Last week I had the pleasure of attending a Lund University-sponsored event in which recent graduates showcased their new ventures, while also sharing insight into their experiences launching a startup. One speaker presented his brilliant business, an alarm for handbags (far more impressive explained in his own words), then opened the floor for questions. Unsurprisingly, my first question related to where the item would be manufactured. He explained that they would be keeping production closer to home, in Poland, for convenience’s sake and so they would be able to visit the production sites frequently. I was impressed by his reasoning and commend him for making such responsible decisions for what promises to be a complex item to produce on a mass scale.
His answer got me thinking, however, about how likely it is that businesses that keep production within Europe tend to do it in one of a few countries, namely the Baltic states, Poland, or Albania’s Balkan neighbors, Romania and Bulgaria. We’re often asked by others, „why Albania?“ With so many other countries to choose from, why go with one that so many are so unfamiliar with?
The answer to this question is of course multi-fold, and deals primarily with our connection to the country: co-founder Stavri and tech guru Blerta come from the country, and co-founder Maria is married to her Albanian sweetheart. But our reasoning goes far past those personal ties. We chose Albania because it’s a country worth investing in; our seamstresses are women whose stories we want to help write a new chapter in.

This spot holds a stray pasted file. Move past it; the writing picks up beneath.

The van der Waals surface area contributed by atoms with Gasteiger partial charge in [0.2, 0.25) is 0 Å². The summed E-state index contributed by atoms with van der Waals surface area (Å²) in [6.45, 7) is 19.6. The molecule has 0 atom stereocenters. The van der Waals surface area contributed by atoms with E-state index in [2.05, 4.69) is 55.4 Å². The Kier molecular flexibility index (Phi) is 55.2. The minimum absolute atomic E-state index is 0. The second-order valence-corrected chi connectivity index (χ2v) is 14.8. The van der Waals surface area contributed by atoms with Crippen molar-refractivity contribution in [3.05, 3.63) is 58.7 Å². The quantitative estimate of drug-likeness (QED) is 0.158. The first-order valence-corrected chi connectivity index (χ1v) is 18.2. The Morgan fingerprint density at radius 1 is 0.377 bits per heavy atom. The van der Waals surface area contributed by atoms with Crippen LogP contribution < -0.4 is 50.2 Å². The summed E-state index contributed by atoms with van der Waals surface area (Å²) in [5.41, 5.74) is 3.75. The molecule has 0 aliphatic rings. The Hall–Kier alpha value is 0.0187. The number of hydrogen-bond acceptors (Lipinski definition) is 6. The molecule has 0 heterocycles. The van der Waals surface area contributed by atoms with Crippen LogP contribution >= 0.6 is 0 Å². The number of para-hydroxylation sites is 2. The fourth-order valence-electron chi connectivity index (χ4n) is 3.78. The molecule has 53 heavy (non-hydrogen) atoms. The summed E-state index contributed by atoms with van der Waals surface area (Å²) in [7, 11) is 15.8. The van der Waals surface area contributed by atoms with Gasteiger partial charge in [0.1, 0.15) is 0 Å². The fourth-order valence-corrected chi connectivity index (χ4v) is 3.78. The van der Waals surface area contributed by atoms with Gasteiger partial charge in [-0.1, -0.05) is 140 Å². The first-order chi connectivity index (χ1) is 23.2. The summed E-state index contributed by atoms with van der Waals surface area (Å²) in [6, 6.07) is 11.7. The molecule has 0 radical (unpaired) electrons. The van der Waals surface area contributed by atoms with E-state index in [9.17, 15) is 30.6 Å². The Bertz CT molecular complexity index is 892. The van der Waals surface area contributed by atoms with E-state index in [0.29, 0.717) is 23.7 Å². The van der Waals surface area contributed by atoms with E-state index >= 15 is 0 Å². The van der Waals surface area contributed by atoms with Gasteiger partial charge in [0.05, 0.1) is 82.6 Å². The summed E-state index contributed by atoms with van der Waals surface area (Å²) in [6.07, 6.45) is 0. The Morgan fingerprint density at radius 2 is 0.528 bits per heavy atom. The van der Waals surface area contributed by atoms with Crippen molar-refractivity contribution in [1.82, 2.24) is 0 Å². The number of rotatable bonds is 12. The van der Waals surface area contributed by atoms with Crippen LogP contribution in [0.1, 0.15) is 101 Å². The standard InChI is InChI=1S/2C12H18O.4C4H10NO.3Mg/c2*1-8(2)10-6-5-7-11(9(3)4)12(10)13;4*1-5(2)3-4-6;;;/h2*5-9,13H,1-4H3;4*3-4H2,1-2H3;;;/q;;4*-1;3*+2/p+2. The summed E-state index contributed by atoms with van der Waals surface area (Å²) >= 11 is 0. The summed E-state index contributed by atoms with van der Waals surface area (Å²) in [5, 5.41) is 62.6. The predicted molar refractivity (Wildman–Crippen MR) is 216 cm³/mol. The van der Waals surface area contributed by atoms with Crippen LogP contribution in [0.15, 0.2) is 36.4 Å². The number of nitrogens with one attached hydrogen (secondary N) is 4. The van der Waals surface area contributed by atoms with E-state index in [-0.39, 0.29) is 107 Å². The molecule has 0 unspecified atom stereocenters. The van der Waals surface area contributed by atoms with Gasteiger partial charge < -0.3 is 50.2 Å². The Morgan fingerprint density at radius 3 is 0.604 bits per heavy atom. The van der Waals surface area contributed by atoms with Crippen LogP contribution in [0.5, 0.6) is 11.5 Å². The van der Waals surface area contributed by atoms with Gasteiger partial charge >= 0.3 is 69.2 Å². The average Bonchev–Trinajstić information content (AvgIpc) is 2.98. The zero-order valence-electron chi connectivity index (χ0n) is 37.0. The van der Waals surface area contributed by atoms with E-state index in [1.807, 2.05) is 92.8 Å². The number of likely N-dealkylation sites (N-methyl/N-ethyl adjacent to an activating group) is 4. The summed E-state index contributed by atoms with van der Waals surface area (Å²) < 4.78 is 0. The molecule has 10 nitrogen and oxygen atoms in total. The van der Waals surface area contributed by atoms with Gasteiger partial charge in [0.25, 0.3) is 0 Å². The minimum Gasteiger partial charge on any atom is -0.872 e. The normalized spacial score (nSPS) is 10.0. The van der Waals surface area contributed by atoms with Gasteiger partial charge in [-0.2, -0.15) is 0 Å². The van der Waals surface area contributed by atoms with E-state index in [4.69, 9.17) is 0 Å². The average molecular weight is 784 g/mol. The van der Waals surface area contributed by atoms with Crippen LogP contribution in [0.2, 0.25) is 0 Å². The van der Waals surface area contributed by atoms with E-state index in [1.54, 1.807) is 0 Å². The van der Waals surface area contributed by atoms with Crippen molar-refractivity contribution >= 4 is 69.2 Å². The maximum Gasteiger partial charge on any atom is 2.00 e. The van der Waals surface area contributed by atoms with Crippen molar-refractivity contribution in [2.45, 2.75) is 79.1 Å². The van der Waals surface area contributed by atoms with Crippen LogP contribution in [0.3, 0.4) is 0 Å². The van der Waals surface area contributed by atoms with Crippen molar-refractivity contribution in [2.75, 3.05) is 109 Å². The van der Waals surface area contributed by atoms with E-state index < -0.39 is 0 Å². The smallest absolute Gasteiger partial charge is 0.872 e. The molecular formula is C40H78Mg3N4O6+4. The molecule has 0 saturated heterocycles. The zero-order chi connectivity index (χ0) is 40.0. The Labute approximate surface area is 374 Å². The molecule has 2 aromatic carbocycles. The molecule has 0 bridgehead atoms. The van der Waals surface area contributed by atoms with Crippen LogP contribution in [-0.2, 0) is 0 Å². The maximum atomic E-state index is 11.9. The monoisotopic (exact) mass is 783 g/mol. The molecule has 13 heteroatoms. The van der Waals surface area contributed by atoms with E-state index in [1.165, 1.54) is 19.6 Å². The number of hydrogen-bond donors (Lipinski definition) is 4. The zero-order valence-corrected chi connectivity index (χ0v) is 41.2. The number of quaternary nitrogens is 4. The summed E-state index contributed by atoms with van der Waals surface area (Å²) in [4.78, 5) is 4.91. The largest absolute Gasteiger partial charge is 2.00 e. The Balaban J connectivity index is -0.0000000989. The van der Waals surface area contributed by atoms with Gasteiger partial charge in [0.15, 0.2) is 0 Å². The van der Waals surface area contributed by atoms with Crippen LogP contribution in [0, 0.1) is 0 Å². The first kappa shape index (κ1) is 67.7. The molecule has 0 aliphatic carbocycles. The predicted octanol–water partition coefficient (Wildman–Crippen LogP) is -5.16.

According the Migration Policy Institute, more than 25% of the entire population of Albania -and 35% of the labor force- lives abroad. „Albanians view migration as both an individual and a family survival strategy. Moving abroad is seen as an investment in the future, creating opportunities for a second generation of ‚migrants’—their children.“
So what happens when citizens head abroad, and their children gain an education in a foreign country? One inevitable result is brain drain. Future leaders, changemakers, social innovators implement the lessons they’ve learned outside of Albania.
We know that our social business venture is small and only in its infancy, but our sincere hope is that we can show other European businesses that Albania should be added to that list of nearby countries to invest in and to create jobs in. We also hope that as we create jobs ourselves in a rural community, we will see ripple effects that someday stretch even further and touch the region as well. By boosting the economies and social capital of our seamstresses, we’re also investing in their children, a generation that will one day be in charge of the community, perhaps the region…and maybe even the country.
You can learn more about the fair trade workshop that we’ve created in Blinisht, Albania by watching the video on our Indiegogo campaign site. There are just 9 days left to buy our organic baby clothes and to support our push for transprency in the fashion industry. Take a peek and spread the word! /Stef